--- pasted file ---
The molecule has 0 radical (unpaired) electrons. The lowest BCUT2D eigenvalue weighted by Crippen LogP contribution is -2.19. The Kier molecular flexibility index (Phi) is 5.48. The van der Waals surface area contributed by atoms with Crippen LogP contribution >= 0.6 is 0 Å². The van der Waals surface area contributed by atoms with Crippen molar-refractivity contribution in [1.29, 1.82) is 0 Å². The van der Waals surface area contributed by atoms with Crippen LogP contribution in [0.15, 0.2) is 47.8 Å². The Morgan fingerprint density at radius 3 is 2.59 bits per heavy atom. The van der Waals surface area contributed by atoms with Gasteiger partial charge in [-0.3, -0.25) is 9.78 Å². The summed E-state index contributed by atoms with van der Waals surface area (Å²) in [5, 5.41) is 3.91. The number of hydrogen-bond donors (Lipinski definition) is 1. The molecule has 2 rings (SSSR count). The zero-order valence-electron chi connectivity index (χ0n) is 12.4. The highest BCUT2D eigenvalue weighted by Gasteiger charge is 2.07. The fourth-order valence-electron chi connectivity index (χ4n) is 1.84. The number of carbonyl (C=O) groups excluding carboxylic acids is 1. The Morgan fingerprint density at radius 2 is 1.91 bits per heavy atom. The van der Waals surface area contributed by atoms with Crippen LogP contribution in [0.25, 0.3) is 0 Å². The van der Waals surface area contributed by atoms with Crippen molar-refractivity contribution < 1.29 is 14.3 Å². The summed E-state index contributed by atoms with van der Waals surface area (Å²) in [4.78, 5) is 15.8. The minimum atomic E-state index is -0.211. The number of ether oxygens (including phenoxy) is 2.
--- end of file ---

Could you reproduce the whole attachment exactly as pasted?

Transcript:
The molecule has 0 radical (unpaired) electrons. The lowest BCUT2D eigenvalue weighted by Crippen LogP contribution is -2.19. The Kier molecular flexibility index (Phi) is 5.48. The van der Waals surface area contributed by atoms with Crippen LogP contribution >= 0.6 is 0 Å². The van der Waals surface area contributed by atoms with Crippen molar-refractivity contribution in [1.29, 1.82) is 0 Å². The van der Waals surface area contributed by atoms with Crippen LogP contribution in [0.15, 0.2) is 47.8 Å². The Morgan fingerprint density at radius 3 is 2.59 bits per heavy atom. The van der Waals surface area contributed by atoms with Gasteiger partial charge in [-0.3, -0.25) is 9.78 Å². The summed E-state index contributed by atoms with van der Waals surface area (Å²) in [5, 5.41) is 3.91. The number of hydrogen-bond donors (Lipinski definition) is 1. The molecule has 2 rings (SSSR count). The zero-order valence-electron chi connectivity index (χ0n) is 12.4. The highest BCUT2D eigenvalue weighted by Gasteiger charge is 2.07. The fourth-order valence-electron chi connectivity index (χ4n) is 1.84. The number of carbonyl (C=O) groups excluding carboxylic acids is 1. The Morgan fingerprint density at radius 2 is 1.91 bits per heavy atom. The van der Waals surface area contributed by atoms with Crippen LogP contribution in [0.25, 0.3) is 0 Å². The van der Waals surface area contributed by atoms with Crippen molar-refractivity contribution < 1.29 is 14.3 Å². The summed E-state index contributed by atoms with van der Waals surface area (Å²) in [4.78, 5) is 15.8. The minimum atomic E-state index is -0.211. The number of ether oxygens (including phenoxy) is 2.